By Otmar Freiherr von Verschuer and Eugen Fischer. Translated from the Forschungen Zur Judenfrage by Charles E. Weber. These two essays first appeared in the pages of the Forschungen Zur Judenfrage series of volumes prior to the outbreak of the Second World War.
Written by two of Germany’s most prominent biologists, the essays analyze the origin and nature of the Jewish people from a historical and biological perspective.
Drawing heavily upon racial anthropology, the authors conclude that the Jews are a composite race, although always still strongly showing a common genetic base.
Fischer shows how the Jews were created in Palestine from four sources: the Orientalid race as its main component, the Mediterranean race as an admixture, the Near Eastern race as a strong second component, and Nordic elements mixed in now and then.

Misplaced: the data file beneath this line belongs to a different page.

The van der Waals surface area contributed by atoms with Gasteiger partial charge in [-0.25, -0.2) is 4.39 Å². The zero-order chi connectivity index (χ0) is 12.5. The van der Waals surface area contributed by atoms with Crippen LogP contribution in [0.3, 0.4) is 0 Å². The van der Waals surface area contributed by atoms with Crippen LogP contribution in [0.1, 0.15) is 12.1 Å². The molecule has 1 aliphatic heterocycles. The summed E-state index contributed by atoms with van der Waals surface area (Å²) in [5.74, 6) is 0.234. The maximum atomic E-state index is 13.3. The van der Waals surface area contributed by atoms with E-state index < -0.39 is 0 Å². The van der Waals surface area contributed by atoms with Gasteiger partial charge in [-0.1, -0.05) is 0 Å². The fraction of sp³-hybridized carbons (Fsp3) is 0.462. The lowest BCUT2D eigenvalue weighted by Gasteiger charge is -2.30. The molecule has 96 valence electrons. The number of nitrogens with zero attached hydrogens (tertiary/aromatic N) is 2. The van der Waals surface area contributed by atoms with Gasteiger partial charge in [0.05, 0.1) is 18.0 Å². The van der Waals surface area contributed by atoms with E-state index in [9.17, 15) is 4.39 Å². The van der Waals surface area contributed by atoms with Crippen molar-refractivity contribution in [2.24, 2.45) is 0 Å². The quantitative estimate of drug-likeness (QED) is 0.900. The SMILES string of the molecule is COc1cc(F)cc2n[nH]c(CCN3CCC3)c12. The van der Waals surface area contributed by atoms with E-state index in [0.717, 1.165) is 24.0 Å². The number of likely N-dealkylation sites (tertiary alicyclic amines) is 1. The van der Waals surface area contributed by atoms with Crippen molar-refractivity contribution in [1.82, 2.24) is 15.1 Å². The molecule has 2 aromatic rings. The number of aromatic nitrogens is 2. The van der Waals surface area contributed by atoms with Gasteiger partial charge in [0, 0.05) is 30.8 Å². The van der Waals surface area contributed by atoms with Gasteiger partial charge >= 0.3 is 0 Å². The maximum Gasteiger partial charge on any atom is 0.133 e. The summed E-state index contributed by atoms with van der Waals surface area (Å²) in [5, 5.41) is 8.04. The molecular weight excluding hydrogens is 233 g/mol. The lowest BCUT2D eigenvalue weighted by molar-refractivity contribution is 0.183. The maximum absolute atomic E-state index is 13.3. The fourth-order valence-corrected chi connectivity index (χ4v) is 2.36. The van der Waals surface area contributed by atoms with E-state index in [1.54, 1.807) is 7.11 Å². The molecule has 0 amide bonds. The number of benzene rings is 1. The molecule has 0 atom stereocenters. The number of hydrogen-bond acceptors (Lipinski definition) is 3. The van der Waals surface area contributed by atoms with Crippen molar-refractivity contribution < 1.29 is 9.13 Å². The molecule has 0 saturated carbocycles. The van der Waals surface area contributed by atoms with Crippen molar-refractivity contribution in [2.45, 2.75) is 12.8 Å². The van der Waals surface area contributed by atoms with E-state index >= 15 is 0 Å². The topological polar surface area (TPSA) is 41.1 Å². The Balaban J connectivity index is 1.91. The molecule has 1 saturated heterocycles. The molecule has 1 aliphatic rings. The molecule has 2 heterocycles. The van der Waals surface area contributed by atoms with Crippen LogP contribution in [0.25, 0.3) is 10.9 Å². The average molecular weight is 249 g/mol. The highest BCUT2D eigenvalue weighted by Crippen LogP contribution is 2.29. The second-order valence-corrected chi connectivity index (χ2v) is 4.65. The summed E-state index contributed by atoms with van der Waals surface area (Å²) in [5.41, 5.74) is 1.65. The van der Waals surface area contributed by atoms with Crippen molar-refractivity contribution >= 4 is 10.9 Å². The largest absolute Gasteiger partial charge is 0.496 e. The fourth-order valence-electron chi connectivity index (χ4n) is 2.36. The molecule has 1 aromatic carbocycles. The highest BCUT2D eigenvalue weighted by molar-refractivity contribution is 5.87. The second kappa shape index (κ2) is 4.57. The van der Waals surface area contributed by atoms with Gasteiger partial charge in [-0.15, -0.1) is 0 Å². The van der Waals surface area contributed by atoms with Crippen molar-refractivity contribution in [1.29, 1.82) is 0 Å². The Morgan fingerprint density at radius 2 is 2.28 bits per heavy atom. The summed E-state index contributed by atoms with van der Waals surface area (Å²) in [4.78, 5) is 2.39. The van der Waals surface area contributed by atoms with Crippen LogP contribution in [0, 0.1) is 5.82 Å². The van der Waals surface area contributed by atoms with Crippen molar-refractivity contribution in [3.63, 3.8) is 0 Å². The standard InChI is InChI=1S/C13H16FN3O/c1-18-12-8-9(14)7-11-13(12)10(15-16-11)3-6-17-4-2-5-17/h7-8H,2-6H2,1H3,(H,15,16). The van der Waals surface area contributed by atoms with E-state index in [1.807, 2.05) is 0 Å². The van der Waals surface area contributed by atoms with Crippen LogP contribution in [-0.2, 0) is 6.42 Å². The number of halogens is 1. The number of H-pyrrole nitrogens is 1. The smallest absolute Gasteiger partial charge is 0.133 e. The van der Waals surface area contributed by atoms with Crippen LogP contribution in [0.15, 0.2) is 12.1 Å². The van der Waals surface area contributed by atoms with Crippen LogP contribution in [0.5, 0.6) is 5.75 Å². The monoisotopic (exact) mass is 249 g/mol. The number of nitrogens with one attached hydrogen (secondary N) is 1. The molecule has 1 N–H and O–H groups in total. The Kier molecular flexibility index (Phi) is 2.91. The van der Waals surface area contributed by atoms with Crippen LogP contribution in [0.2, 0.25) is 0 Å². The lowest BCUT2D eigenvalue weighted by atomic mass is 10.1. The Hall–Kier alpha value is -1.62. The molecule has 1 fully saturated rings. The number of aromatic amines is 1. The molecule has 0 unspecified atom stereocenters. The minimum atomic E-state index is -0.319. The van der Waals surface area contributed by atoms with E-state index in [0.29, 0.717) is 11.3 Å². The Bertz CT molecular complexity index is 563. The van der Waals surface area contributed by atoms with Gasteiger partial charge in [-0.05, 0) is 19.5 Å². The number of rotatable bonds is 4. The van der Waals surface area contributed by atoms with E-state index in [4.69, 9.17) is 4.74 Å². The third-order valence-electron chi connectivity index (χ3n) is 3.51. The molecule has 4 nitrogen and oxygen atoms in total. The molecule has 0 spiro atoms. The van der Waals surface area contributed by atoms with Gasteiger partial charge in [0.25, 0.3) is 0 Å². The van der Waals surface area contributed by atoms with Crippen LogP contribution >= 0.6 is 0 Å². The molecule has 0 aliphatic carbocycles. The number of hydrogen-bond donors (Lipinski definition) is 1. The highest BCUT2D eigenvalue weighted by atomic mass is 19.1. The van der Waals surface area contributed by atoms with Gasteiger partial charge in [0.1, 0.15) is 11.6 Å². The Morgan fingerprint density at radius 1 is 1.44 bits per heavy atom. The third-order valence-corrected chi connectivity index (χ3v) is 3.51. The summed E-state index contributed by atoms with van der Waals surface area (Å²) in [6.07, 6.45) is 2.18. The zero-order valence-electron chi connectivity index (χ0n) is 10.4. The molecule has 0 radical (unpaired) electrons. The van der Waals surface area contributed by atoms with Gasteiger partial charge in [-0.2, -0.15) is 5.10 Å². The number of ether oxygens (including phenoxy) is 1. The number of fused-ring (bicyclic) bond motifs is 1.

Verschuer provides a detailed anthropological description of Jews, including susceptibility to disease, mental traits (Jews are twice as likely to be schizophrenics), and other psychological traits—such as for example, their much lower drug and alcohol addiction rates.
Verschuer also discusses the evidence for negroid admixture among Jews, and ultimately agrees with Fischer’s analysis, pointing out that the consistency of the mix creates certain dominant traits “which are the inherent chief components of the racial mixture.”
Finally, Verschuer points out that the selective process to which Jews were subjected “stamped a whole, particular race with quite specific racial traits of a physical as well as mental-psychological kind.”
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